Forget petrol station flowers, last minute chocolates and greetings cards with pre-written poetry – anniversaries are very important at The National Archives.
If you’re an avid reader of the blog you’ll no doubt have seen some of our 2014 milestone marking pieces, including: the centenary of the First World War, 70 years since D-day, 40 years since the Flixborough disaster, and the 450th anniversary of Shakespeare’s birth.
Well today I’m going to focus my blog on one of the lesser known anniversaries of 2014. I invite you all to get calendars at the ready, and celebrate with me an event that changed the face of modern government archiving practices.
Yes that’s right – this year marks 60 years since the publication of the Report from the Committee on Departmental Records, aka the Grigg Report. I know, can you believe it’s been 60 years already?
The report laid the foundations for the Public Records Act 1958, ending the haphazard legal position with respect to duties of custody and disposal of ‘public records’. Not only that, but it also established a system for reviewing government records that was still used decades after publication.
It would take a whole series of blogs to cover all of the principal recommendations from the report, so today I’ll focus my attention on one of the most important. So please now turn your copy of the report to page 32 you’ll find within paragraph 67:
‘We therefore recommend that each Department should appoint an officer – whom we shall call the ‘Departmental Record Officer’ – to be responsible… for the care of its papers from the time they are created or first received in the department, until they are disposed of… It is important that the Departmental Record Officer should control – or at least know the whereabouts – of all papers in the department.’
Yes 1954 saw the inception of the ‘Departmental Record Officer‘ role – a recommendation noted as the ‘keystone’ of all proposals within this section of the Grigg report. But here we are 60 years on, operating in a world dominated by mobile technology, social media and Game of Thrones. How then has the Departmental Record Officer role changed, and why is it more important than ever?
Well first and foremost the role has had to adapt to the new and constantly evolving formats in which informational content is being created. We’ve certainly come a long way from the IBM 701 ‘Defense Calculator’ computer of the 1950s, and the language of the Grigg report (most notably in relation to ‘papers’), needs to be loosely interpreted in a government driven by a digital by default agenda. A modern day Departmental Record Officer will need to forge strong relationships with IT colleagues and service providers to understand and influence where technology and the formats of information impact on record-keeping.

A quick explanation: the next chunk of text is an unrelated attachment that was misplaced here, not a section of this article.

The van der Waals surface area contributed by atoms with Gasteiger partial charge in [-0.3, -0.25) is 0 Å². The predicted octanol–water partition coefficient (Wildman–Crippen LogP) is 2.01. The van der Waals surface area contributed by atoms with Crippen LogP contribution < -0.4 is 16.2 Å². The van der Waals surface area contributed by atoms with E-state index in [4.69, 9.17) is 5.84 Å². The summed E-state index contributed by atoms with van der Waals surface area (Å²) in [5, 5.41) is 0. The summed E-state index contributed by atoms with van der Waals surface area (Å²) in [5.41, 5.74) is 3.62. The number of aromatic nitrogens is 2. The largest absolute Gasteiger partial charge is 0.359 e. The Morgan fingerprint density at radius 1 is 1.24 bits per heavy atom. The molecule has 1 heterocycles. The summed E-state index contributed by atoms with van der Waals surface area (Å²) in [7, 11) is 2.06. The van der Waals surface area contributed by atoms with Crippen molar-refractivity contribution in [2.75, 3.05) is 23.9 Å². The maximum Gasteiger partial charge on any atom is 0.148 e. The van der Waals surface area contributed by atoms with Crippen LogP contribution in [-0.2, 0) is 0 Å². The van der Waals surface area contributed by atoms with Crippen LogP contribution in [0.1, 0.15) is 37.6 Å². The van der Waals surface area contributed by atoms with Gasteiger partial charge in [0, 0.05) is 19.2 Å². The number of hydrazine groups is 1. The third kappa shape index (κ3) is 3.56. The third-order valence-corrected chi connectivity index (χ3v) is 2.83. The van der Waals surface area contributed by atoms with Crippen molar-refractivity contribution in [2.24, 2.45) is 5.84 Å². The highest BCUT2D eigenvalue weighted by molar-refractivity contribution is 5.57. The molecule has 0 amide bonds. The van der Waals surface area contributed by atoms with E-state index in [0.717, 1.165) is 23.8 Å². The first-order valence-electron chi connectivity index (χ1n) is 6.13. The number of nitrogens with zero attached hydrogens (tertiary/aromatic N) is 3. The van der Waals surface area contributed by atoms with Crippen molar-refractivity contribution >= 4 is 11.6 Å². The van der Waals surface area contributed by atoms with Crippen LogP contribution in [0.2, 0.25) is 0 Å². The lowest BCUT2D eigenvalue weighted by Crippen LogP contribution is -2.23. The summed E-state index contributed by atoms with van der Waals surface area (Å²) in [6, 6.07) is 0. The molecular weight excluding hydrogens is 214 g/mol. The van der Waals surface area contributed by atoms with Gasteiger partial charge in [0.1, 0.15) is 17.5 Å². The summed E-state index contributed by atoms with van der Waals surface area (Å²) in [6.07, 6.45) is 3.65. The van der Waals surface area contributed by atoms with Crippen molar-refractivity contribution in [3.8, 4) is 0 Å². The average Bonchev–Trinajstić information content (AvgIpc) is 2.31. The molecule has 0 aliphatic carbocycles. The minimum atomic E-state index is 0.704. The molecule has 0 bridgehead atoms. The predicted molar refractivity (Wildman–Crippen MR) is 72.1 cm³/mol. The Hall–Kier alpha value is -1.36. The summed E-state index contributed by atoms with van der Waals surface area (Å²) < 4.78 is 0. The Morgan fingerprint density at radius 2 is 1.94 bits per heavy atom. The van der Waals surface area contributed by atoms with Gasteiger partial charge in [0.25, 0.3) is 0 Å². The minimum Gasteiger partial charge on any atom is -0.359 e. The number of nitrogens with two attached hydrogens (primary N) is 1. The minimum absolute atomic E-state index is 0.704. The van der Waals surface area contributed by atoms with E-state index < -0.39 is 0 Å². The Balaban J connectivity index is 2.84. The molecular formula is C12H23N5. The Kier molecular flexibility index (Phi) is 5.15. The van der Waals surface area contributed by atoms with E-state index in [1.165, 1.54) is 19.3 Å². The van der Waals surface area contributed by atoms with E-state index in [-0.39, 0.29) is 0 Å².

The scope of information is now vastly increased. Grigg referred to all ‘papers’ in departments, which in a digital environment are likely to be widespread across many systems, including: email, electronic document and record management systems, case management systems, shared drives, social media, intranets, external hard-drives, desk-drawers and beyond… A modern day Departmental Record Officer will be responsible for maintaining a comprehensive picture of what records are held, where they can be found, and what they’re needed for. This includes and is particularly important through the transfer of information assets between IT systems or organisations.
Grigg also talks about the ‘care’ and ‘control’ of information. Caring for digital information over long periods of time will require a different approach to departmental papers – it cannot be left idle for years without active management to ensure it remains complete, available and protected. This protection and control is also important, especially from information risk, assurance and cyber-attack. A modern day Departmental Record Officer will need to ensure that information is kept safe by ensuring that technology, information and business requirements all feed in to information management strategy.
Finally the Departmental Records Officer needs to put policy and process around the disposal of papers – getting rid of information in a routine and documented fashion is important now more than ever for managing the accumulated volume of digital information. Departments have long been following a Grigg-endorsed standard two-stage review process to judge the value of registered paper files. A modern day Departmental Record Officer must ensure that new more efficient ways of handling digital disposal are found that ensure compliance with the Public Records Act and 20 year rule.
The Departmental Record Officer position today remains the primary point of contact for The National Archives on all public record related matters. As well as managing this relationship, a successful DRO will be a champion for information management within their department, fit seamlessly into corporate governance structures and act as a central figure to direct resource, policy and process to manage information in the department.
The Grigg report language may need a little updating, but the fact that there are still Departmental Record Officers in government departments today is testament to the importance of the role.
Happy 60th anniversary!